A new article just published on line in the Journal of Urology offers additional information about the “operational characteristics” of [11C]choline PET/CT scanning in the diagnosis of biochemically recurrent prostate cancer after first-line treatment (a technique currently available only at the Mayo Clinic in Rochester, MN).
According to this article by Mitchell et al., based on a retrospective review of data from all 176 patients with recurrent disease who underwent [11C]choline PET/CT scanning at the Mayo Clinic between September 2007 and November 2010:
- 56/176 men (32 percent) had clinically useful [11C]choline PET/CT scans (implying that the scans were able to define prostate cancer lesions that were not identifiable with conventional forms of imaging and that lead to changes in the patients’ clinical management)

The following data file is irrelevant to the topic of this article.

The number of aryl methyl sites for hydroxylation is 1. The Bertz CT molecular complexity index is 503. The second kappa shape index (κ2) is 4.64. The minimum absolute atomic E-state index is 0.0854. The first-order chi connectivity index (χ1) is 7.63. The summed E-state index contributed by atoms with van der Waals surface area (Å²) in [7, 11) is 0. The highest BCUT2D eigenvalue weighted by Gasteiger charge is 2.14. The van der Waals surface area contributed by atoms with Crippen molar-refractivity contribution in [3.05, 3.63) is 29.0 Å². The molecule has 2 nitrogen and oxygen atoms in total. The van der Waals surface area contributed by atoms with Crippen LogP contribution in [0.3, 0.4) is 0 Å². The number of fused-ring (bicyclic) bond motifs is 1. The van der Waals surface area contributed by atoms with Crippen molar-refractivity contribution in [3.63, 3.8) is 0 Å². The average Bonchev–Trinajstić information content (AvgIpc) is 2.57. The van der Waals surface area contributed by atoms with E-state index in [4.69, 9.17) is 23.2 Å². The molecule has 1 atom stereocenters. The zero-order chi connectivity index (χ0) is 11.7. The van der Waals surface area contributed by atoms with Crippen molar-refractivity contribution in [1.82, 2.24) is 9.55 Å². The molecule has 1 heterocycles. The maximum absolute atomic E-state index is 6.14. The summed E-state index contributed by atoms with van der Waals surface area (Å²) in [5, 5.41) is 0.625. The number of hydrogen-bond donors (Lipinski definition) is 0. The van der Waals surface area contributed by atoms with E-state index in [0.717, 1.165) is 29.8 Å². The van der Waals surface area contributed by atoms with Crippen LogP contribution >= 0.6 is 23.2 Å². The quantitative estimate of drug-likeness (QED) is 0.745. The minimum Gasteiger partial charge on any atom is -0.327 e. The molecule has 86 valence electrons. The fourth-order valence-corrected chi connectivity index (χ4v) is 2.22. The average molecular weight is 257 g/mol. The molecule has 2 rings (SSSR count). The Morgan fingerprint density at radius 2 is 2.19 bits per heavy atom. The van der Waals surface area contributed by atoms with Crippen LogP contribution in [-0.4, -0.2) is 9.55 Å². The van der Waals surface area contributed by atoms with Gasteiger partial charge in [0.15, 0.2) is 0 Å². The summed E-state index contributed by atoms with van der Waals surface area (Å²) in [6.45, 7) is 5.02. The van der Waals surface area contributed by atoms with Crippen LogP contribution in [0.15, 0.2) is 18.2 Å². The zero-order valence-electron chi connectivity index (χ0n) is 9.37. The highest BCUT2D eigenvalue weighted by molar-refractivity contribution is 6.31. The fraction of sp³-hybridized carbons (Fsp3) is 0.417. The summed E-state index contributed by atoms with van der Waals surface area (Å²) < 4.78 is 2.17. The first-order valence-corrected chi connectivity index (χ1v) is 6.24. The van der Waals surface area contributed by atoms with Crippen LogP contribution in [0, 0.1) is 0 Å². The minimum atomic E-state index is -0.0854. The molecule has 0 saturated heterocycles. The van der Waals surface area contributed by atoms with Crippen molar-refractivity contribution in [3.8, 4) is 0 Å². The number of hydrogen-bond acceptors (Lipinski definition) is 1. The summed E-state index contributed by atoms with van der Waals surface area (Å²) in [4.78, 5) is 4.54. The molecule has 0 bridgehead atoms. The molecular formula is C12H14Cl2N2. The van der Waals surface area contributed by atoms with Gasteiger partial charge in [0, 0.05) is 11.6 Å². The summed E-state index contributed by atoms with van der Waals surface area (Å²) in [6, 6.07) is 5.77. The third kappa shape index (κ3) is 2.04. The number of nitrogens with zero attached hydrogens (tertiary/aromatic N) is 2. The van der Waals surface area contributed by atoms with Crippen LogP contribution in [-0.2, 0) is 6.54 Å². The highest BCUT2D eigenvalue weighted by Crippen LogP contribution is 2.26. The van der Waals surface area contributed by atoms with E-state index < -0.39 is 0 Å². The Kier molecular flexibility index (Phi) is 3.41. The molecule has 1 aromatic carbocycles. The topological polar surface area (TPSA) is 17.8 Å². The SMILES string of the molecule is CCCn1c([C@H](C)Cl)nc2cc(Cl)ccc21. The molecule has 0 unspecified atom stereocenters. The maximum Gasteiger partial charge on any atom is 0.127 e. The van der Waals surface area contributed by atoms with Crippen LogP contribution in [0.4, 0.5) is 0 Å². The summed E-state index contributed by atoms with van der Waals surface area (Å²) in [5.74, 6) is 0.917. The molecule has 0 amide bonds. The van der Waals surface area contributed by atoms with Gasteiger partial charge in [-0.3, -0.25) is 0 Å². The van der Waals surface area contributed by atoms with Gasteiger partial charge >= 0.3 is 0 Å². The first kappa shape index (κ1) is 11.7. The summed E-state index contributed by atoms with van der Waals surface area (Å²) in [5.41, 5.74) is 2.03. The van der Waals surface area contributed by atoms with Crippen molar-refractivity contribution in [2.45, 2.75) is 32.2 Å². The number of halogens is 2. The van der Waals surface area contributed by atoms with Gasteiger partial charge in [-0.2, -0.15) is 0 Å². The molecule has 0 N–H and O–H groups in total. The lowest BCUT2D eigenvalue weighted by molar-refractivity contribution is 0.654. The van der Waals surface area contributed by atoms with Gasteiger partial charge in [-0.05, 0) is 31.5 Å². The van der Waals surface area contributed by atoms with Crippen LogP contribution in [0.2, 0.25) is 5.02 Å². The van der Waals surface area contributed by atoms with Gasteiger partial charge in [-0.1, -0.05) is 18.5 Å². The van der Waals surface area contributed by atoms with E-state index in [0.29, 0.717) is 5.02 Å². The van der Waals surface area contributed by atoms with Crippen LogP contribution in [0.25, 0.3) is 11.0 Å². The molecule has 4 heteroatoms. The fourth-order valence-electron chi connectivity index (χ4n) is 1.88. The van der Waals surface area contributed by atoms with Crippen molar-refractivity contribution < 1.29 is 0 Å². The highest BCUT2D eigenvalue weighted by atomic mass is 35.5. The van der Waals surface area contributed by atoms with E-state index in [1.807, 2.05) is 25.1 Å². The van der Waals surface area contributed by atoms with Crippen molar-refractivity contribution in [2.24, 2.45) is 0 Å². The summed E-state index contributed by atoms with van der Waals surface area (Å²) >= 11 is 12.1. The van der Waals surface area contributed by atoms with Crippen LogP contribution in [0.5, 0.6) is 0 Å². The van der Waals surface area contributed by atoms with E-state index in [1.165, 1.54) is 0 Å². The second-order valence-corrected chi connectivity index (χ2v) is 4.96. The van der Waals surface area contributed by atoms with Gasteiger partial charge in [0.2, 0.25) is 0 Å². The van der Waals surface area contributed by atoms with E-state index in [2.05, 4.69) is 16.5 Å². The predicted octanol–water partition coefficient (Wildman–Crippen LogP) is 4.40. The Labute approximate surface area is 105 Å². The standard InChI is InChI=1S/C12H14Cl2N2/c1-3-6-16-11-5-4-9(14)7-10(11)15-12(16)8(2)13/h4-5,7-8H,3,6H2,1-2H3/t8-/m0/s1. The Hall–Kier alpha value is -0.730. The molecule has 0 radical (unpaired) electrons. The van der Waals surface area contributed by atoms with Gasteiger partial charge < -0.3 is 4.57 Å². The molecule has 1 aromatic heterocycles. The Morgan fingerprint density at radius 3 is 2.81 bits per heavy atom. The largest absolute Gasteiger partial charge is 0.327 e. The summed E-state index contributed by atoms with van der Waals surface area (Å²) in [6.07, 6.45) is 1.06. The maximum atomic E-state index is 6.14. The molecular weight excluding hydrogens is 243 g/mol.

- The optimal value of a patient’s PSA at the time of lesion detection was 2.0 ng/ml.
- Two data points were significant predictors of a positive [11C]choline PET/CT scan result:
- The patient’s PSA at the time of the PET/CT scan (hazard ratio [HR] = 1.37; p = 0.04)
- The patient’s clinical stage at the time of his initial diagnosis of prostate cancer (HR = 5.19; p = 0.0035)
- A patient-based analysis of [11C]choline PET/CT data showed that this scan had
- A sensitivity of 93 percent
- A specificity of 76 percent
- A positive predictive value (PPV) of 91 percent
- A negative predictive value (NPV) of 81 percent
The authors conclude that [11C]choline PET/CT scanning “performs well” as an imaging test to identify the presence of prostate cancer lesions in men with biochemical recurrence following primary treatment failure.